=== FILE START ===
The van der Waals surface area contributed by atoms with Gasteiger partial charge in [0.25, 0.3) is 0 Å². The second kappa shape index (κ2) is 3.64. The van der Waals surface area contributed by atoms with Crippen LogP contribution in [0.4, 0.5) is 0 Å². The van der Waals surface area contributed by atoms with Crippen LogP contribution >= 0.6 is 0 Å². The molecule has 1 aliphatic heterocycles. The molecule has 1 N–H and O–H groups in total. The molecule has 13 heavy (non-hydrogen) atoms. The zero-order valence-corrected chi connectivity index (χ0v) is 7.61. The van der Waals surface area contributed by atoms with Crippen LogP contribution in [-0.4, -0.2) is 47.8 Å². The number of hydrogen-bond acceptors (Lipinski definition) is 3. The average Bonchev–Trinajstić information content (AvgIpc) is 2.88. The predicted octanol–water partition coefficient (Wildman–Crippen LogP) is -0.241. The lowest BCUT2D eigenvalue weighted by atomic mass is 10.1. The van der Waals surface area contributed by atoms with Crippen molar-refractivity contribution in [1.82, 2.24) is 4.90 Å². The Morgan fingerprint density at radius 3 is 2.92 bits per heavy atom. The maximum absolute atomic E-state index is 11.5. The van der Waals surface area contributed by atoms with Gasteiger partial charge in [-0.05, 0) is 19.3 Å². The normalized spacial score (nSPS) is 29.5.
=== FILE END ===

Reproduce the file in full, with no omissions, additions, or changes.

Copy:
The van der Waals surface area contributed by atoms with Gasteiger partial charge in [0.25, 0.3) is 0 Å². The second kappa shape index (κ2) is 3.64. The van der Waals surface area contributed by atoms with Crippen LogP contribution in [0.4, 0.5) is 0 Å². The van der Waals surface area contributed by atoms with Crippen LogP contribution >= 0.6 is 0 Å². The molecule has 1 aliphatic heterocycles. The molecule has 1 N–H and O–H groups in total. The molecule has 13 heavy (non-hydrogen) atoms. The zero-order valence-corrected chi connectivity index (χ0v) is 7.61. The van der Waals surface area contributed by atoms with Crippen LogP contribution in [-0.4, -0.2) is 47.8 Å². The number of hydrogen-bond acceptors (Lipinski definition) is 3. The average Bonchev–Trinajstić information content (AvgIpc) is 2.88. The predicted octanol–water partition coefficient (Wildman–Crippen LogP) is -0.241. The lowest BCUT2D eigenvalue weighted by atomic mass is 10.1. The van der Waals surface area contributed by atoms with Crippen molar-refractivity contribution in [1.82, 2.24) is 4.90 Å². The Morgan fingerprint density at radius 3 is 2.92 bits per heavy atom. The maximum absolute atomic E-state index is 11.5. The van der Waals surface area contributed by atoms with Gasteiger partial charge in [-0.05, 0) is 19.3 Å². The normalized spacial score (nSPS) is 29.5.